The opening part of sec. 35 of the Stamp Act, 1899 provides as follows: ‘No instrument chargeable with duty shall be admitted in evidence for any purpose by any person having by law or consent of parties authorized to receive evidence, or shall be acted upon, registered or authenticated by any such person or by any public officer, unless the instrument is duly stamped’.
Clauses (a) to (e) of the proviso to the above sec. 35 contain provisions which permit the instrument to be used as evidence upon payment of the stamp duty in full (where it is unstamped) or upon payment of the deficient stamp duty (where there is deficiency in the stamp duty ) and the proviso permits the collection of penalty up to a maximum of ten times the stamp duty or the deficiency, as the case may be. Levy of penalty is of course discretionary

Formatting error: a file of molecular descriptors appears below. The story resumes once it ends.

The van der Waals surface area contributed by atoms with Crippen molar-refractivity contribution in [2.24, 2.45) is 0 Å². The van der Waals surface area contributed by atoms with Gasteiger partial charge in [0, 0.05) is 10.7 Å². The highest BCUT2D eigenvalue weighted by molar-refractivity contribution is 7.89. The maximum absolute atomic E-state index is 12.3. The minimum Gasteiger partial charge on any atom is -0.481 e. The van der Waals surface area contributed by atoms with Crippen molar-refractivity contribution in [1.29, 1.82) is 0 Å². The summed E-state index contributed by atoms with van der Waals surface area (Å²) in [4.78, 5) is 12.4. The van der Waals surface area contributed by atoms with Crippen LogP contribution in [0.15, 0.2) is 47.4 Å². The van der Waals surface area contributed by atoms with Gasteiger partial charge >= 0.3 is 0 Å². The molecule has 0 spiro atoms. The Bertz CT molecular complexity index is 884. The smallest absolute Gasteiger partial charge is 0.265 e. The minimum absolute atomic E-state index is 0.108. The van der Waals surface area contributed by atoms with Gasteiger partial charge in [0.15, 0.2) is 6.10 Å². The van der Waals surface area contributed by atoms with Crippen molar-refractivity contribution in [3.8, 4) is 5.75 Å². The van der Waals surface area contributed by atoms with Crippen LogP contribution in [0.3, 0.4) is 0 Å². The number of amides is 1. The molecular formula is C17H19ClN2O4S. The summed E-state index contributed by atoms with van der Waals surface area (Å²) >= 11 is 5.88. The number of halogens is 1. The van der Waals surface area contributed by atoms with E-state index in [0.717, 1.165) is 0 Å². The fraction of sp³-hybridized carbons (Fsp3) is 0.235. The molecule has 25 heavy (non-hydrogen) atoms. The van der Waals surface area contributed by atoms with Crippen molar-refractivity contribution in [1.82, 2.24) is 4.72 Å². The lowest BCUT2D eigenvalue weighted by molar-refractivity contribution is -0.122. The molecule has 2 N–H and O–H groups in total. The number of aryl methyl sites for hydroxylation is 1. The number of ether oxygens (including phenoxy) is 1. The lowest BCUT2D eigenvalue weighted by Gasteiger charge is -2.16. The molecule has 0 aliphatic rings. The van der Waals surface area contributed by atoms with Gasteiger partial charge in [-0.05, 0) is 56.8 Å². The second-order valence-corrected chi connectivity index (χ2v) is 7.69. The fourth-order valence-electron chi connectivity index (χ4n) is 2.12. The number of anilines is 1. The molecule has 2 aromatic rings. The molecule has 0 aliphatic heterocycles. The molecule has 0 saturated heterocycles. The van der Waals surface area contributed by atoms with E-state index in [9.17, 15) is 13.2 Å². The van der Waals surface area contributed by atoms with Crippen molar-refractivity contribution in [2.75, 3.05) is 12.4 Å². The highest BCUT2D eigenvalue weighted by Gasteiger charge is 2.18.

However, clause (a) of sec. 35 does not permit the validation of the instrument as stated above, in the case of ‘a bill of exchange or promissory note’. The result is that while in regard to all other instruments there is a procedure prescribed for subsequent validation of the instrument by collection of the stamp duty or penalty, such a procedure is not available in the case of “bills of exchange and promissory notes”. Even if the party who wants to use it as evidence is prepared to pay the stamp duty and penalty, he is not allowed to do so, so far as these instruments are concerned. The document become ‘waste paper’. On account of this rigid procedure applied only to “bills of exchange and promissory notes”, several debtors are allowed to escape liablility unjustly.